woodland burials
How to be good to the planet when you die
03:47 - Source: CNN
CNN  — 

Young ash trees are still in the morning sun, their leaves yet to grow full. At their feet, a hole, freshly dug, lies empty and waiting. Beside it, bundles of flowers, all tied with straw.

The only sound as the pallbearers walk through the woodland glade is the creaking of the coffin. It’s made of willow, a local wood, and fulfills the requirement that everything buried here is made of natural materials and is able to break down organically.

“We just wanted to be able to provide an opportunity for people to choose to be buried in a way that was helpful to the planet as opposed to damaging,” says the Reverend Canon Charles Royden.

He’s one of the founders of the St Albans Woodland Burial Trust, the organization that founded this burial ground in Bedfordshire, some 60 miles north of London.

Woodland burials are a type of a “natural” or “green burial,” where a body is laid to rest in as natural a way as possible, without harming the environment. Coffins and the clothes of the deceased must be made from natural materials and bodies shouldn’t be embalmed. If ashes are being buried, they must be in a biodegradable urn.

The burial ground run by the St Albans Woodland Burial Trust in Keysoe, Bedfordshire, in the UK.

The practice has exploded in popularity across the UK. The first woodland burial ground is thought to have been in the municipal cemetery of the city of Carlisle, in the northwest of England, in 1993, where families were offered the opportunity to forsake traditional tombstones in favor of planting an oak tree.

“Britain has led the globe and the movement towards natural burials and they’ve become quite normalized now,” says Rosie Inman-Cook, the manager of the Natural Death Centre, a charity that gives advice on death and bereavement.

Inman-Cook says there are more than 300 natural burial sites in the UK, but as yet statistics aren’t collected on how many people have chosen this kind of burial.

The cost of death

There is a growing awareness of the environmental cost of burying our dead.

In the US alone, 4.3 million gallons of embalming fluid (which contains toxic ingredients such as formaldehyde, which can find their way into the soil), 1.6 million tons of concrete and 64,500 tons of steel are used in burials every year, according to the non-profit Green Burial Council. Cremations release a further 1.74 billion pounds of carbon dioxide – equivalent to 170,000 passenger cars driven for a year.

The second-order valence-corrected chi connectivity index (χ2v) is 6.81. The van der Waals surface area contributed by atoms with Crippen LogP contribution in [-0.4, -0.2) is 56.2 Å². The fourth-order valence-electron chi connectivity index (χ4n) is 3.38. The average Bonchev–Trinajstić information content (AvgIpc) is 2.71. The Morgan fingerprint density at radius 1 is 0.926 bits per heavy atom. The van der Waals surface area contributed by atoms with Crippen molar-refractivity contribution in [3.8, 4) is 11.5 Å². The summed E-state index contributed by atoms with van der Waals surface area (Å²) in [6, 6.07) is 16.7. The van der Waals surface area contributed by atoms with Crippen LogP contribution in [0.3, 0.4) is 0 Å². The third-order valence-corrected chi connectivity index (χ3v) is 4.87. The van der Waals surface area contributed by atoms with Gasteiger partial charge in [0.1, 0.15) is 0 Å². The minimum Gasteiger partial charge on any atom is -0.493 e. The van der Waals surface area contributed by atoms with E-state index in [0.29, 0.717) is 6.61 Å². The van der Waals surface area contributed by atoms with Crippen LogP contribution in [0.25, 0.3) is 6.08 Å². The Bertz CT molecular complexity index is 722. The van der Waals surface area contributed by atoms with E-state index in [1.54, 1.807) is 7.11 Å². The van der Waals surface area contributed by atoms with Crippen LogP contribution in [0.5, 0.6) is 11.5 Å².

Some religions bury their dead in a way that is not harmful to the planet as a matter of course. In Judaism for example, coffins are traditionally made of natural wood such as pine and embalming is not allowed. In Islam too there is no embalming and a body is buried in just a linen or cotton shroud.

But in the UK, deliberately burying people to benefit the planet is a fairly new concept. Royden says that when he set up The Woodland Burial Trust in 2006, it was seen as “very wacky.” At the time, he estimated they would have a burial a month. Now they have several a week, with numbers increasing by nearly 30% last year.

“Many people are now choosing woodland burial just because they want to be friendly to the planet,” he says.

Natural burials can also be much cheaper than conventional ones. As well avoiding the cost of embalming, willow coffins cost around $700, compared to standard coffins that can cost thousands of dollars. The cost of a plot in a UK cemetery varies greatly depending on the location, but Woodland Burial Trust charges £850 ($1,180) for a space at its site.

Musgrove Willow produces more than 100 coffins each week, made from willow grown in Somerset, England.

Natural burials have been growing in popularity elsewhere. In the United States, a 2019 survey found that more than half of respondents were interested in exploring the options for a green burial. There are more than 300 green burial cemeteries in the United States and Canada, according to the Green Burial Council.

Sacred land

In the UK, natural burial sites are bound by law to protect the bodies interred there. The Woodland Burial Trust, however, has an extra layer of protection for its burial ground and its occupants for the future.

The land has been consecrated by the Church of England, and an ancient law gives consecrated ground protection forever unless an act of parliament decrees otherwise. “It sets the land aside for eternity, for the purpose of which is prescribed, in this case, woodland burial,” explains Royden.

The church is responsible for the upkeep of the site, and as it fills up, it aims to buy more farmland to expand the woodland. Built on old farmland, proceeds from the burials are being used to restore the 350 acres of native woodland that once grew here.

What was once farmland is now filled with trees, with simple wooden memorials marking where buried bodies are returning to nature.

“It is actually a beautiful way to have your last resting place,” says Royden.